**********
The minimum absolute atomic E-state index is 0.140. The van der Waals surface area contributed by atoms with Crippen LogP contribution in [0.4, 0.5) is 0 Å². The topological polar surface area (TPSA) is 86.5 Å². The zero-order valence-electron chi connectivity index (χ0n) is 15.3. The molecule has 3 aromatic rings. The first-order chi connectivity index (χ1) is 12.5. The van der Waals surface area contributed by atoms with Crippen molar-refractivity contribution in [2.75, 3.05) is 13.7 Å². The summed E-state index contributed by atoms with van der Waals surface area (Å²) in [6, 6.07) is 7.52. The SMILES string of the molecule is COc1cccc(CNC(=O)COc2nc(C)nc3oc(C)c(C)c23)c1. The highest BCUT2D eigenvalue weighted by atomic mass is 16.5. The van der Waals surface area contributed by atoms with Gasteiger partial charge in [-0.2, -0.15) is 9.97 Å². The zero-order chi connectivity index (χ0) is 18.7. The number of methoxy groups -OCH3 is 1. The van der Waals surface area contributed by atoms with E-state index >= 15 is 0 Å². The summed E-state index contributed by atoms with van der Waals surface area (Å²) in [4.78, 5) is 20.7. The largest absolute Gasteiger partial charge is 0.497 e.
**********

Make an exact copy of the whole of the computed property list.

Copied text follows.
The minimum absolute atomic E-state index is 0.140. The van der Waals surface area contributed by atoms with Crippen LogP contribution in [0.4, 0.5) is 0 Å². The topological polar surface area (TPSA) is 86.5 Å². The zero-order valence-electron chi connectivity index (χ0n) is 15.3. The molecule has 3 aromatic rings. The first-order chi connectivity index (χ1) is 12.5. The van der Waals surface area contributed by atoms with Crippen molar-refractivity contribution in [2.75, 3.05) is 13.7 Å². The summed E-state index contributed by atoms with van der Waals surface area (Å²) in [6, 6.07) is 7.52. The SMILES string of the molecule is COc1cccc(CNC(=O)COc2nc(C)nc3oc(C)c(C)c23)c1. The highest BCUT2D eigenvalue weighted by atomic mass is 16.5. The van der Waals surface area contributed by atoms with Gasteiger partial charge in [-0.2, -0.15) is 9.97 Å². The zero-order chi connectivity index (χ0) is 18.7. The number of methoxy groups -OCH3 is 1. The van der Waals surface area contributed by atoms with E-state index >= 15 is 0 Å². The summed E-state index contributed by atoms with van der Waals surface area (Å²) in [4.78, 5) is 20.7. The largest absolute Gasteiger partial charge is 0.497 e.